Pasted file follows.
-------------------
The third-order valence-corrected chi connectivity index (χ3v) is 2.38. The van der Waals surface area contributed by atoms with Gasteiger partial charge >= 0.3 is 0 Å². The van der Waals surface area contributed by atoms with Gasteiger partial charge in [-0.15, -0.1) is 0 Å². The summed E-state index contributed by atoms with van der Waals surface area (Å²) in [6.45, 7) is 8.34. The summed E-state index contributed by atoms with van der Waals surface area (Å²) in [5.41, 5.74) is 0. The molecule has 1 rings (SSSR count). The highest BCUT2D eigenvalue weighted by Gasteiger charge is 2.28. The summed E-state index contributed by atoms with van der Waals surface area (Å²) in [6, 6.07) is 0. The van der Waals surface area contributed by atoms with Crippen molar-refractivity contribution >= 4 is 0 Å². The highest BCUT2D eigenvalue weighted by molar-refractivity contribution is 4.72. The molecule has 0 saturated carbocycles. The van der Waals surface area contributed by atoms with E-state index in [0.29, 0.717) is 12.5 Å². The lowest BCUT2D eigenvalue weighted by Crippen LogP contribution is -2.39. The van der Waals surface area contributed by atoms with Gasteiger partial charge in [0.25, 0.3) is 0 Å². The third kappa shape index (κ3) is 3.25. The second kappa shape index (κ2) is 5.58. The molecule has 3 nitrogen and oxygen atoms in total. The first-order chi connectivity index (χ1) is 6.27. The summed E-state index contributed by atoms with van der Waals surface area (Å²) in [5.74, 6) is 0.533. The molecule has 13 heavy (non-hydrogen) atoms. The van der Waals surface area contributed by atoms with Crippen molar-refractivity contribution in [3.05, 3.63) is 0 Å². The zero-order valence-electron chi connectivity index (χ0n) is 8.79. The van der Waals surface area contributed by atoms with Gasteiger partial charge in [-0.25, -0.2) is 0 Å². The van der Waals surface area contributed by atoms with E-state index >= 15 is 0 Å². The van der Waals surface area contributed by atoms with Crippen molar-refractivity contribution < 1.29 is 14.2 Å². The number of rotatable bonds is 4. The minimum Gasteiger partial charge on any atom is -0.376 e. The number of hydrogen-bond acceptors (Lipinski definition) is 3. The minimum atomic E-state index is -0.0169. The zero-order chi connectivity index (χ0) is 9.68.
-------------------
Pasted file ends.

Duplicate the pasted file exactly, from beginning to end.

The third-order valence-corrected chi connectivity index (χ3v) is 2.38. The van der Waals surface area contributed by atoms with Gasteiger partial charge >= 0.3 is 0 Å². The van der Waals surface area contributed by atoms with Gasteiger partial charge in [-0.15, -0.1) is 0 Å². The summed E-state index contributed by atoms with van der Waals surface area (Å²) in [6.45, 7) is 8.34. The summed E-state index contributed by atoms with van der Waals surface area (Å²) in [5.41, 5.74) is 0. The molecule has 1 rings (SSSR count). The highest BCUT2D eigenvalue weighted by Gasteiger charge is 2.28. The summed E-state index contributed by atoms with van der Waals surface area (Å²) in [6, 6.07) is 0. The van der Waals surface area contributed by atoms with Crippen molar-refractivity contribution >= 4 is 0 Å². The highest BCUT2D eigenvalue weighted by molar-refractivity contribution is 4.72. The molecule has 0 saturated carbocycles. The van der Waals surface area contributed by atoms with E-state index in [0.29, 0.717) is 12.5 Å². The lowest BCUT2D eigenvalue weighted by Crippen LogP contribution is -2.39. The van der Waals surface area contributed by atoms with Gasteiger partial charge in [0.25, 0.3) is 0 Å². The third kappa shape index (κ3) is 3.25. The second kappa shape index (κ2) is 5.58. The molecule has 3 nitrogen and oxygen atoms in total. The first-order chi connectivity index (χ1) is 6.27. The summed E-state index contributed by atoms with van der Waals surface area (Å²) in [5.74, 6) is 0.533. The molecule has 13 heavy (non-hydrogen) atoms. The van der Waals surface area contributed by atoms with Crippen molar-refractivity contribution in [3.05, 3.63) is 0 Å². The zero-order valence-electron chi connectivity index (χ0n) is 8.79. The van der Waals surface area contributed by atoms with Gasteiger partial charge in [-0.25, -0.2) is 0 Å². The van der Waals surface area contributed by atoms with E-state index >= 15 is 0 Å². The van der Waals surface area contributed by atoms with Crippen molar-refractivity contribution < 1.29 is 14.2 Å². The number of rotatable bonds is 4. The minimum Gasteiger partial charge on any atom is -0.376 e. The number of hydrogen-bond acceptors (Lipinski definition) is 3. The minimum atomic E-state index is -0.0169. The zero-order chi connectivity index (χ0) is 9.68.